Rabat – Russian President Vladimir Putin said his country, as well as Iran and Turkey had agreed to meet with Syrian President Bashar Al Assad for peace talks in the capital of Kazakhstan to resolve the Syrian political crisis.
Putin said the next step will be instituting a nationwide ceasefire. He added that the takeover of Aleppo by Assad’s forces this week had not required the support of Russian airstrikes, Iranian support, or any other kind of outside help.
Russian Deputy Foreign Minister Gennadiy Gatilov said earlier today that the talks are expected to take place in mid-January 2017.
The Russian Ambassador to Turkey was assassinated this week by a man who committed the violent act to avenge the deaths of Syrians by Russian airstrikes. Turkey’s official position has been against Assad’s regime, though the country has worked with Russia in anti-Islamic State campaigns near the Turko-Syrian border.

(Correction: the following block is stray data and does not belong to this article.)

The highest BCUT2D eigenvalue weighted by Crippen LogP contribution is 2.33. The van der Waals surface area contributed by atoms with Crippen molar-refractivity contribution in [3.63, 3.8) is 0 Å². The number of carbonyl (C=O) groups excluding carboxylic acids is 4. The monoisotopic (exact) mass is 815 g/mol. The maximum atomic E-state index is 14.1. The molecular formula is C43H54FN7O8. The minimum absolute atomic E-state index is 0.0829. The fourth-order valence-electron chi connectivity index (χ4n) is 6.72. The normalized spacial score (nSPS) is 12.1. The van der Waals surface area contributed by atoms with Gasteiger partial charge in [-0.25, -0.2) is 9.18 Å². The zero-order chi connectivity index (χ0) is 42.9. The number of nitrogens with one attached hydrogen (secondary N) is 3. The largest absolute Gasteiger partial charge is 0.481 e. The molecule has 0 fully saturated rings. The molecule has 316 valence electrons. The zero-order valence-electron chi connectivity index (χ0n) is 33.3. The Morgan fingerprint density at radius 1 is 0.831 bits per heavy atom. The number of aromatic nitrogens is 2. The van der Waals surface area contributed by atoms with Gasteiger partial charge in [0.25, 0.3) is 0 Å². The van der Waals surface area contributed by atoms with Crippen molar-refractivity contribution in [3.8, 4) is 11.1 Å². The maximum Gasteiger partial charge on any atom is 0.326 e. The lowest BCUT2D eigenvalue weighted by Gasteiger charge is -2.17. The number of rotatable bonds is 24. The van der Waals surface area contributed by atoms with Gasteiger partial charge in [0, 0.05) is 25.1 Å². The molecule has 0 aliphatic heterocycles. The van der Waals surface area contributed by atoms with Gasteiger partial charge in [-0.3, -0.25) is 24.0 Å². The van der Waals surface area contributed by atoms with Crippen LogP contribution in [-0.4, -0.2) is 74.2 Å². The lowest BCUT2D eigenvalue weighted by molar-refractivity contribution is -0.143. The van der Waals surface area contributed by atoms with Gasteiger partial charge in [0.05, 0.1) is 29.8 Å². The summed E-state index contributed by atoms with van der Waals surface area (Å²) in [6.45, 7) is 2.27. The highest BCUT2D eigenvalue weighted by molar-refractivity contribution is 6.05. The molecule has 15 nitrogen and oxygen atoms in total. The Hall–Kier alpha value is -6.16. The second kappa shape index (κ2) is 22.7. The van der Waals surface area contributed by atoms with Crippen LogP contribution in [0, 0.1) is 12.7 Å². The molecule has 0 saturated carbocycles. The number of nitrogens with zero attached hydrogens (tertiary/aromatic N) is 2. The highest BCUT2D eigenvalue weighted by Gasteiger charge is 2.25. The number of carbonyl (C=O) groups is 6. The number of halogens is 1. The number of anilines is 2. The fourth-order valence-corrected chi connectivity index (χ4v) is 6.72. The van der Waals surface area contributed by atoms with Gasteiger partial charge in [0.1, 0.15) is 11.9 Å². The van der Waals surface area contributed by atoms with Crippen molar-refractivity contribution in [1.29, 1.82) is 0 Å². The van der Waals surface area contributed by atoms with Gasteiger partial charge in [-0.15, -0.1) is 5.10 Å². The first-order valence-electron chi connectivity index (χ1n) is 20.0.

Kazakhstan, a former Soviet republic, has remained a close ally of Russia since gaining independence in 1991. The talks will take place in Putin’s home field, instead of a location preferred by Washington, which vocally supported the rebels in their push for regime change.
It remains unclear what role the United States – which will be in the midst of a transition of power from President Barack Obama to President-elect Donald Trump as the talks occur – will play in the negotiations.
The Diplomat highlighted last week that Kazakhstan has maintained a “longstanding strategic partnership” with Assad’s regime and will support Russia’s lasting influence in the country.
Kazakh President Nursultan Nazarbayev – who, like his neighbors, runs a cult of personality-based government – will also support efforts to suppress Islamist anti-Assad factions, some of whom may pose a threat to Kazakhstan’s security.
Kazakhstan has remained officially neutral on the Syrian Civil War since its start in 2011. In 2015, the Central Asian country invited 30 leaders from factions opposing Assad to conduct peace talks, which, ultimately, failed.